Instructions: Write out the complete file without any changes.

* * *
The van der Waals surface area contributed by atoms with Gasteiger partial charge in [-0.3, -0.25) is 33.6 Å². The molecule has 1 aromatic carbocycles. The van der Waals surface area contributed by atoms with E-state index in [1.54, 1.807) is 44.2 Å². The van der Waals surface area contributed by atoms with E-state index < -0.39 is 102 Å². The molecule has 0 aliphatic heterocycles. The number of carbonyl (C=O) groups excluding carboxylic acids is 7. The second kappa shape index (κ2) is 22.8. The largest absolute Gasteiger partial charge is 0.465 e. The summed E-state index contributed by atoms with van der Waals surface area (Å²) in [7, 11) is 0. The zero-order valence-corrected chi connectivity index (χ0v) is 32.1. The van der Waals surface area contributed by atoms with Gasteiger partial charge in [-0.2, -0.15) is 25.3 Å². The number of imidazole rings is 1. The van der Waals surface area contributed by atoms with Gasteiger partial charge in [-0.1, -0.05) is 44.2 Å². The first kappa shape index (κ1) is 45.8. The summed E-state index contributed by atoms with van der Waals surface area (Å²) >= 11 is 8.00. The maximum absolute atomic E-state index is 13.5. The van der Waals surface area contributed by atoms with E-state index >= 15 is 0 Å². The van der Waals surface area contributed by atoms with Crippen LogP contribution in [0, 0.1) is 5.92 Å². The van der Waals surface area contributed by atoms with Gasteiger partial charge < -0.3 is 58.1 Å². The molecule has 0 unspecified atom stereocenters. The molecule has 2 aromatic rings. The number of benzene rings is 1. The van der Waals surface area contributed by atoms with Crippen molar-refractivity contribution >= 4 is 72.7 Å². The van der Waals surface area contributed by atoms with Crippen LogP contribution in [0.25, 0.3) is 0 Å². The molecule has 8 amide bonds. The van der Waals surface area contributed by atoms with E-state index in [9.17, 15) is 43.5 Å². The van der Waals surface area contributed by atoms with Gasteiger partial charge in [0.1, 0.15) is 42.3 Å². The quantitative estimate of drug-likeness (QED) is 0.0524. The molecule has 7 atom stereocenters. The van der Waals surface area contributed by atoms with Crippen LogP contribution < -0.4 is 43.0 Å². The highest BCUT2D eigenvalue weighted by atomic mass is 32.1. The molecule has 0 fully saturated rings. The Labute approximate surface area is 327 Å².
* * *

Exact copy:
The van der Waals surface area contributed by atoms with Gasteiger partial charge in [-0.3, -0.25) is 33.6 Å². The molecule has 1 aromatic carbocycles. The van der Waals surface area contributed by atoms with E-state index in [1.54, 1.807) is 44.2 Å². The van der Waals surface area contributed by atoms with E-state index < -0.39 is 102 Å². The molecule has 0 aliphatic heterocycles. The number of carbonyl (C=O) groups excluding carboxylic acids is 7. The second kappa shape index (κ2) is 22.8. The largest absolute Gasteiger partial charge is 0.465 e. The summed E-state index contributed by atoms with van der Waals surface area (Å²) in [7, 11) is 0. The zero-order valence-corrected chi connectivity index (χ0v) is 32.1. The van der Waals surface area contributed by atoms with Gasteiger partial charge in [-0.2, -0.15) is 25.3 Å². The number of imidazole rings is 1. The van der Waals surface area contributed by atoms with Gasteiger partial charge in [-0.1, -0.05) is 44.2 Å². The first kappa shape index (κ1) is 45.8. The summed E-state index contributed by atoms with van der Waals surface area (Å²) >= 11 is 8.00. The maximum absolute atomic E-state index is 13.5. The van der Waals surface area contributed by atoms with E-state index >= 15 is 0 Å². The van der Waals surface area contributed by atoms with Crippen LogP contribution in [0, 0.1) is 5.92 Å². The van der Waals surface area contributed by atoms with Gasteiger partial charge < -0.3 is 58.1 Å². The molecule has 0 unspecified atom stereocenters. The molecule has 2 aromatic rings. The number of benzene rings is 1. The van der Waals surface area contributed by atoms with Crippen molar-refractivity contribution >= 4 is 72.7 Å². The van der Waals surface area contributed by atoms with Crippen LogP contribution in [0.25, 0.3) is 0 Å². The molecule has 8 amide bonds. The van der Waals surface area contributed by atoms with E-state index in [9.17, 15) is 43.5 Å². The van der Waals surface area contributed by atoms with Gasteiger partial charge in [0.1, 0.15) is 42.3 Å². The quantitative estimate of drug-likeness (QED) is 0.0524. The molecule has 7 atom stereocenters. The van der Waals surface area contributed by atoms with Crippen LogP contribution < -0.4 is 43.0 Å². The highest BCUT2D eigenvalue weighted by atomic mass is 32.1. The molecule has 0 fully saturated rings. The Labute approximate surface area is 327 Å².